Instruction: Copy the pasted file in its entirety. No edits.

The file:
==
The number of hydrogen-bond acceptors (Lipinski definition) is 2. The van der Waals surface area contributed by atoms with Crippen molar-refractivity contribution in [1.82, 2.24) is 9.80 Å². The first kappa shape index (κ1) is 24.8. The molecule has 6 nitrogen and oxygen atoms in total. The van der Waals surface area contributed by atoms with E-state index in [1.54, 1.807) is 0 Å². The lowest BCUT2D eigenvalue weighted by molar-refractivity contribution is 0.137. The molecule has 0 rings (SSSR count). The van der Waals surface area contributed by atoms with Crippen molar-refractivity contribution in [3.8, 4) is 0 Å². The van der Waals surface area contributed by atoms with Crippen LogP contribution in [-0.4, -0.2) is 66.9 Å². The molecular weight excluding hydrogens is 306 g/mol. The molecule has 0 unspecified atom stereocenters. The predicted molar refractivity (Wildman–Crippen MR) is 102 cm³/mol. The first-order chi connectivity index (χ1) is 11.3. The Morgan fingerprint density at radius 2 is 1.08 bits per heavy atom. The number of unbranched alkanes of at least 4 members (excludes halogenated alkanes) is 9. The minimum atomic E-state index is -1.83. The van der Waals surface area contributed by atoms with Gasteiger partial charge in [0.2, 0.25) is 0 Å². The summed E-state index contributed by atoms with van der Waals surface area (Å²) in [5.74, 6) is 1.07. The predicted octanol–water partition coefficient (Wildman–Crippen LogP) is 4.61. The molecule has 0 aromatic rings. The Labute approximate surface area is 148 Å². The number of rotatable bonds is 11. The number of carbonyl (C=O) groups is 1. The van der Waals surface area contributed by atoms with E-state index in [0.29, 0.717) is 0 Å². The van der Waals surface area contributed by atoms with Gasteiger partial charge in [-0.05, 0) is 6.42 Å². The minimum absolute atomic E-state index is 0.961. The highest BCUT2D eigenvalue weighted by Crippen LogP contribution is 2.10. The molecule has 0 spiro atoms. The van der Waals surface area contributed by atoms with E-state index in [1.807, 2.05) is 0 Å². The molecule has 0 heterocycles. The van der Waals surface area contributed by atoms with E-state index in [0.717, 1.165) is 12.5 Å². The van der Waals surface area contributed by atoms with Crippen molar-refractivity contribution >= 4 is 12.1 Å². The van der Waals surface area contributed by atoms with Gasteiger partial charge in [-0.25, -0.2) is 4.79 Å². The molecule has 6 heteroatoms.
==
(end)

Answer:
The number of hydrogen-bond acceptors (Lipinski definition) is 2. The van der Waals surface area contributed by atoms with Crippen molar-refractivity contribution in [1.82, 2.24) is 9.80 Å². The first kappa shape index (κ1) is 24.8. The molecule has 6 nitrogen and oxygen atoms in total. The van der Waals surface area contributed by atoms with E-state index in [1.54, 1.807) is 0 Å². The lowest BCUT2D eigenvalue weighted by molar-refractivity contribution is 0.137. The molecule has 0 rings (SSSR count). The van der Waals surface area contributed by atoms with Crippen molar-refractivity contribution in [3.8, 4) is 0 Å². The van der Waals surface area contributed by atoms with Crippen LogP contribution in [-0.4, -0.2) is 66.9 Å². The molecular weight excluding hydrogens is 306 g/mol. The molecule has 0 unspecified atom stereocenters. The predicted molar refractivity (Wildman–Crippen MR) is 102 cm³/mol. The first-order chi connectivity index (χ1) is 11.3. The Morgan fingerprint density at radius 2 is 1.08 bits per heavy atom. The number of unbranched alkanes of at least 4 members (excludes halogenated alkanes) is 9. The minimum atomic E-state index is -1.83. The van der Waals surface area contributed by atoms with Gasteiger partial charge in [0.2, 0.25) is 0 Å². The summed E-state index contributed by atoms with van der Waals surface area (Å²) in [5.74, 6) is 1.07. The predicted octanol–water partition coefficient (Wildman–Crippen LogP) is 4.61. The molecule has 0 aromatic rings. The Labute approximate surface area is 148 Å². The number of rotatable bonds is 11. The number of carbonyl (C=O) groups is 1. The van der Waals surface area contributed by atoms with E-state index in [0.29, 0.717) is 0 Å². The van der Waals surface area contributed by atoms with Gasteiger partial charge in [-0.05, 0) is 6.42 Å². The minimum absolute atomic E-state index is 0.961. The highest BCUT2D eigenvalue weighted by Crippen LogP contribution is 2.10. The molecule has 0 spiro atoms. The van der Waals surface area contributed by atoms with E-state index in [1.807, 2.05) is 0 Å². The molecule has 0 heterocycles. The van der Waals surface area contributed by atoms with E-state index in [0.717, 1.165) is 12.5 Å². The van der Waals surface area contributed by atoms with Crippen molar-refractivity contribution >= 4 is 12.1 Å². The van der Waals surface area contributed by atoms with Gasteiger partial charge in [-0.25, -0.2) is 4.79 Å². The molecule has 6 heteroatoms.